As a motor is not sensitive to voltage you can use PWM on it without exceeding any peak rating. The heat will be spread over the thermal time constant which is long compared to the PWM frequency.

So yes you can.

I beg to differ. In the absence of substantial current smoothing due to motor inductance, the power dissipation will be greater with PWM compared to a steady voltage.

Consider a 10V motor with a resistance of 10 ohms. When stalled and fed from a steady 10V, the power dissipation will be 10V*10V/10ohms = 10W. Suppose we now run it from 20V with 50% PWM. For 50% of the time the power dissipated will be 20V*20V/10ohms = 40W. The rest of the time it will be zero. So the average power dissipation has doubled to 20W even though the average torque is unchanged.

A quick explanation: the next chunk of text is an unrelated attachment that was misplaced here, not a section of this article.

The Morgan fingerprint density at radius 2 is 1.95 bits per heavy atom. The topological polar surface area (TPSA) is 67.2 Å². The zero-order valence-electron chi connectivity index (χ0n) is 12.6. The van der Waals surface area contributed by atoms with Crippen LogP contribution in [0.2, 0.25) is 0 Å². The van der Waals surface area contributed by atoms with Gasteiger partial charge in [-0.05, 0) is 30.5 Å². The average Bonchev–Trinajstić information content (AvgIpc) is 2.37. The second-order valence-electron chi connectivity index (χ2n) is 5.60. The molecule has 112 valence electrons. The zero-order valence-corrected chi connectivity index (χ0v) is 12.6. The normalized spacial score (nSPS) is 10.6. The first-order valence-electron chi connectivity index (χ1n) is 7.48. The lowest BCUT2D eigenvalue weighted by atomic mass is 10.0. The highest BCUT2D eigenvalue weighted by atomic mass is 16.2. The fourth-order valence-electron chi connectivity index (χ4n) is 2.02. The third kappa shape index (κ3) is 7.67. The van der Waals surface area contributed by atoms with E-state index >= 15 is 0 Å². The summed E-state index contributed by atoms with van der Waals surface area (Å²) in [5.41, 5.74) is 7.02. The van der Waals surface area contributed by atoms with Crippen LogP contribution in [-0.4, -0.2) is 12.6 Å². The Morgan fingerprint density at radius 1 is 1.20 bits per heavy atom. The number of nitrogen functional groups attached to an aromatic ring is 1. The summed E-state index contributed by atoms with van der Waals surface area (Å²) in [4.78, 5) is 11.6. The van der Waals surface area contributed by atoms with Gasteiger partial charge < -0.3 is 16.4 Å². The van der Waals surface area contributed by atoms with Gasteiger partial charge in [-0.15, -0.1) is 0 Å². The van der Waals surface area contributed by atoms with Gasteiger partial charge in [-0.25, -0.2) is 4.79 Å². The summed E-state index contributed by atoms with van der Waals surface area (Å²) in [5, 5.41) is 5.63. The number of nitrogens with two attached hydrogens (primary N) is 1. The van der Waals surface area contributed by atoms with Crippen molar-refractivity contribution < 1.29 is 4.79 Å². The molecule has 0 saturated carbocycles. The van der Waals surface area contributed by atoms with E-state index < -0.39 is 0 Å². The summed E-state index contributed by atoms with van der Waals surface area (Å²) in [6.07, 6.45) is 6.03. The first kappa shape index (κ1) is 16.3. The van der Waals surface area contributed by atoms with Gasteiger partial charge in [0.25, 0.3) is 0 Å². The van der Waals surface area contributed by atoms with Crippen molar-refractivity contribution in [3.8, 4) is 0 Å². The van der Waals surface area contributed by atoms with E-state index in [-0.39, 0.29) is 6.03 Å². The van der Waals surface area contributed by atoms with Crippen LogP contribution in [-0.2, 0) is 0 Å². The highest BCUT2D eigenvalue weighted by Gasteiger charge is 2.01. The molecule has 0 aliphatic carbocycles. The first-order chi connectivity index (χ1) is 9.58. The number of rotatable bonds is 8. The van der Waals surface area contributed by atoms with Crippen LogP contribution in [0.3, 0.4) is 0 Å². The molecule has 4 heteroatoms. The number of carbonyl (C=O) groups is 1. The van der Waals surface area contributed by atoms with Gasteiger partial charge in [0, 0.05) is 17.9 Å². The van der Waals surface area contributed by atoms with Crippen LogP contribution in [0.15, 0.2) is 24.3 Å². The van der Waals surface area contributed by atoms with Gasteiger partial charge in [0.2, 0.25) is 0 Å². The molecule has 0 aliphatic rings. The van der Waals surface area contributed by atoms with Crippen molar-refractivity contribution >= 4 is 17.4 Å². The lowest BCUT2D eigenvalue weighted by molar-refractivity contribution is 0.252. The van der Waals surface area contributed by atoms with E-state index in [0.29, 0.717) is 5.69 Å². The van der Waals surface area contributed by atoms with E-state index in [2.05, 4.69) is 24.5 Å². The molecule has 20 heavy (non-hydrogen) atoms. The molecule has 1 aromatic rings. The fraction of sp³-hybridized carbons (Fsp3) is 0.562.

Now suppose the motor is running but loaded, so it is producing a back emf of 5V. When driven from a steady 10V, the power dissipated is (10-5)V*(10-5)V/10ohms = 2.5W. When driven from 20V with 50% PWM, for 50% of the time the power dissipated is (20-5)V*(20-5)V/5 = 22.5W. The rest of the time it is zero (the back emf is in the wrong direction for the flyback diode to conduct). So the power dissipation has increased by a factor of 4.5. In fact the motor torque will also be higher, because the average current has increased from 0.5A to 0.75A.

So I maintain that driving a motor with above its rated voltage and using PWM to limit the average voltage is only safe if the combination of motor inductance and PWM frequency is sufficiently high to substantially smooth out the current.